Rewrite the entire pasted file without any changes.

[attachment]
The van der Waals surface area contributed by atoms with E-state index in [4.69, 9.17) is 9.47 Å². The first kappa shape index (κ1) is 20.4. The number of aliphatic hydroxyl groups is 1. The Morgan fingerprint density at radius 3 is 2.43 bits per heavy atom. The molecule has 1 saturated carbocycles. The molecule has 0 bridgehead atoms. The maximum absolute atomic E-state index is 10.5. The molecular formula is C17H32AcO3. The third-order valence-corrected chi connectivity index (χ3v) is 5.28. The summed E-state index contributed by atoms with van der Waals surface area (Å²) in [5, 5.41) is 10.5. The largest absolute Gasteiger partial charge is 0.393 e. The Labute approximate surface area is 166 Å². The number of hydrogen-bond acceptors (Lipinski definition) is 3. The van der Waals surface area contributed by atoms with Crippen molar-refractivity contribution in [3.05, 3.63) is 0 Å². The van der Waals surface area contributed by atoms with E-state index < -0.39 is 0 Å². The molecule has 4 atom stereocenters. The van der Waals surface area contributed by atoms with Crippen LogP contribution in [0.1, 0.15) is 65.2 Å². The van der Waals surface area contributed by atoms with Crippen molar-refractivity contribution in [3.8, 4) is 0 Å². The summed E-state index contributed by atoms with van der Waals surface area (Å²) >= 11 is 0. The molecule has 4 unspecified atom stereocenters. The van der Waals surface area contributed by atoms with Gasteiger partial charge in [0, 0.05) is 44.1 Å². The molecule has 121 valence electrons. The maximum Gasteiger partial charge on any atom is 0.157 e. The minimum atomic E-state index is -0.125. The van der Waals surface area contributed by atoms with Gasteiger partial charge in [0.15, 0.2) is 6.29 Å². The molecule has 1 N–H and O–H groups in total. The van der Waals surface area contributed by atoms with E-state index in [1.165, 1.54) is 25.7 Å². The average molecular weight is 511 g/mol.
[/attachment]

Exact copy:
The van der Waals surface area contributed by atoms with E-state index in [4.69, 9.17) is 9.47 Å². The first kappa shape index (κ1) is 20.4. The number of aliphatic hydroxyl groups is 1. The Morgan fingerprint density at radius 3 is 2.43 bits per heavy atom. The molecule has 1 saturated carbocycles. The molecule has 0 bridgehead atoms. The maximum absolute atomic E-state index is 10.5. The molecular formula is C17H32AcO3. The third-order valence-corrected chi connectivity index (χ3v) is 5.28. The summed E-state index contributed by atoms with van der Waals surface area (Å²) in [5, 5.41) is 10.5. The largest absolute Gasteiger partial charge is 0.393 e. The Labute approximate surface area is 166 Å². The number of hydrogen-bond acceptors (Lipinski definition) is 3. The van der Waals surface area contributed by atoms with Crippen molar-refractivity contribution in [3.05, 3.63) is 0 Å². The van der Waals surface area contributed by atoms with E-state index < -0.39 is 0 Å². The molecule has 4 atom stereocenters. The van der Waals surface area contributed by atoms with Crippen LogP contribution in [0.1, 0.15) is 65.2 Å². The van der Waals surface area contributed by atoms with Crippen molar-refractivity contribution in [3.8, 4) is 0 Å². The summed E-state index contributed by atoms with van der Waals surface area (Å²) >= 11 is 0. The molecule has 4 unspecified atom stereocenters. The van der Waals surface area contributed by atoms with Gasteiger partial charge in [0, 0.05) is 44.1 Å². The molecule has 121 valence electrons. The maximum Gasteiger partial charge on any atom is 0.157 e. The minimum atomic E-state index is -0.125. The van der Waals surface area contributed by atoms with Gasteiger partial charge in [0.15, 0.2) is 6.29 Å². The molecule has 1 N–H and O–H groups in total. The van der Waals surface area contributed by atoms with E-state index in [1.165, 1.54) is 25.7 Å². The average molecular weight is 511 g/mol.